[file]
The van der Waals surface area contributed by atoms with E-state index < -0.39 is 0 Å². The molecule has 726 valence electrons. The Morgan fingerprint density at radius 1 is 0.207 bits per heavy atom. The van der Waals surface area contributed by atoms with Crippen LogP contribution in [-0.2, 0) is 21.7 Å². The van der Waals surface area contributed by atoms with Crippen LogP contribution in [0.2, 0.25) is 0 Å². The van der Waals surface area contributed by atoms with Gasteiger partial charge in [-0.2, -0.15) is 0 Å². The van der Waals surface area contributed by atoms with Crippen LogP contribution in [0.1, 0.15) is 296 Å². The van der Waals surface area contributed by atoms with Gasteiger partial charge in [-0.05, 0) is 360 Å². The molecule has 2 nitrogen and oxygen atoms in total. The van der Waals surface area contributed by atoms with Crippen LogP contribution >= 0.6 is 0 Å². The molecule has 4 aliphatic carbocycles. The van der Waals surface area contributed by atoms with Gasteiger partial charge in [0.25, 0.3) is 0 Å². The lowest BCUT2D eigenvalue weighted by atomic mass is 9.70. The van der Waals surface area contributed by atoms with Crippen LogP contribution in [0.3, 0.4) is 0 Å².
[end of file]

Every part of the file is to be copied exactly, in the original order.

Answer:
The van der Waals surface area contributed by atoms with E-state index < -0.39 is 0 Å². The molecule has 726 valence electrons. The Morgan fingerprint density at radius 1 is 0.207 bits per heavy atom. The van der Waals surface area contributed by atoms with Crippen LogP contribution in [-0.2, 0) is 21.7 Å². The van der Waals surface area contributed by atoms with Crippen LogP contribution in [0.2, 0.25) is 0 Å². The van der Waals surface area contributed by atoms with Gasteiger partial charge in [-0.2, -0.15) is 0 Å². The van der Waals surface area contributed by atoms with Crippen LogP contribution in [0.1, 0.15) is 296 Å². The van der Waals surface area contributed by atoms with Gasteiger partial charge in [-0.05, 0) is 360 Å². The molecule has 2 nitrogen and oxygen atoms in total. The van der Waals surface area contributed by atoms with Crippen LogP contribution >= 0.6 is 0 Å². The molecule has 4 aliphatic carbocycles. The van der Waals surface area contributed by atoms with Gasteiger partial charge in [0.25, 0.3) is 0 Å². The lowest BCUT2D eigenvalue weighted by atomic mass is 9.70. The van der Waals surface area contributed by atoms with Crippen LogP contribution in [0.3, 0.4) is 0 Å².